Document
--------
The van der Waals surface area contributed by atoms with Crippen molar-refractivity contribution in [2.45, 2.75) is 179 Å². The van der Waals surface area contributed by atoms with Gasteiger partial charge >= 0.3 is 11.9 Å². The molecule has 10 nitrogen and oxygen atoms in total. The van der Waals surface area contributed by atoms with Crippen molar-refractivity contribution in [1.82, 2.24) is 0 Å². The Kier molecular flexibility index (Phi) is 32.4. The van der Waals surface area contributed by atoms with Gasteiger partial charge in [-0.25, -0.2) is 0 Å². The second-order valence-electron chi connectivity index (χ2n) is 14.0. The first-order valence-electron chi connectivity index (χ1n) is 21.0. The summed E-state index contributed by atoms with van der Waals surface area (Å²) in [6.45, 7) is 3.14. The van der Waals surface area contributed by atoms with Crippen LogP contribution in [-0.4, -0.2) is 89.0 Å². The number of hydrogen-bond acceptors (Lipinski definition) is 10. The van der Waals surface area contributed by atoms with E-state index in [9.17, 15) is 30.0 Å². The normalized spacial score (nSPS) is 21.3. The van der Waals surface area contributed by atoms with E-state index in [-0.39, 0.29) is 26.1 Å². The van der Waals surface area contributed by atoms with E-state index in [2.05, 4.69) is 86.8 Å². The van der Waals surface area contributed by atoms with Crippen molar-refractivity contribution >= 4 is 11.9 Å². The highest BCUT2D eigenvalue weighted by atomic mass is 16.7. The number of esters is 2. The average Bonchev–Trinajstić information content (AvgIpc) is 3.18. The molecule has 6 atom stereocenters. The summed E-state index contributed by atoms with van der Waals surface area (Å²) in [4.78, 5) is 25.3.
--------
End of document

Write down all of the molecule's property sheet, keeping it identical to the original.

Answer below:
The van der Waals surface area contributed by atoms with Crippen molar-refractivity contribution in [2.45, 2.75) is 179 Å². The van der Waals surface area contributed by atoms with Gasteiger partial charge >= 0.3 is 11.9 Å². The molecule has 10 nitrogen and oxygen atoms in total. The van der Waals surface area contributed by atoms with Crippen molar-refractivity contribution in [1.82, 2.24) is 0 Å². The Kier molecular flexibility index (Phi) is 32.4. The van der Waals surface area contributed by atoms with Gasteiger partial charge in [-0.25, -0.2) is 0 Å². The second-order valence-electron chi connectivity index (χ2n) is 14.0. The first-order valence-electron chi connectivity index (χ1n) is 21.0. The summed E-state index contributed by atoms with van der Waals surface area (Å²) in [6.45, 7) is 3.14. The van der Waals surface area contributed by atoms with Crippen LogP contribution in [-0.4, -0.2) is 89.0 Å². The number of hydrogen-bond acceptors (Lipinski definition) is 10. The van der Waals surface area contributed by atoms with E-state index in [9.17, 15) is 30.0 Å². The normalized spacial score (nSPS) is 21.3. The van der Waals surface area contributed by atoms with E-state index in [-0.39, 0.29) is 26.1 Å². The van der Waals surface area contributed by atoms with E-state index in [2.05, 4.69) is 86.8 Å². The van der Waals surface area contributed by atoms with Crippen molar-refractivity contribution >= 4 is 11.9 Å². The highest BCUT2D eigenvalue weighted by atomic mass is 16.7. The number of esters is 2. The average Bonchev–Trinajstić information content (AvgIpc) is 3.18. The molecule has 6 atom stereocenters. The summed E-state index contributed by atoms with van der Waals surface area (Å²) in [4.78, 5) is 25.3.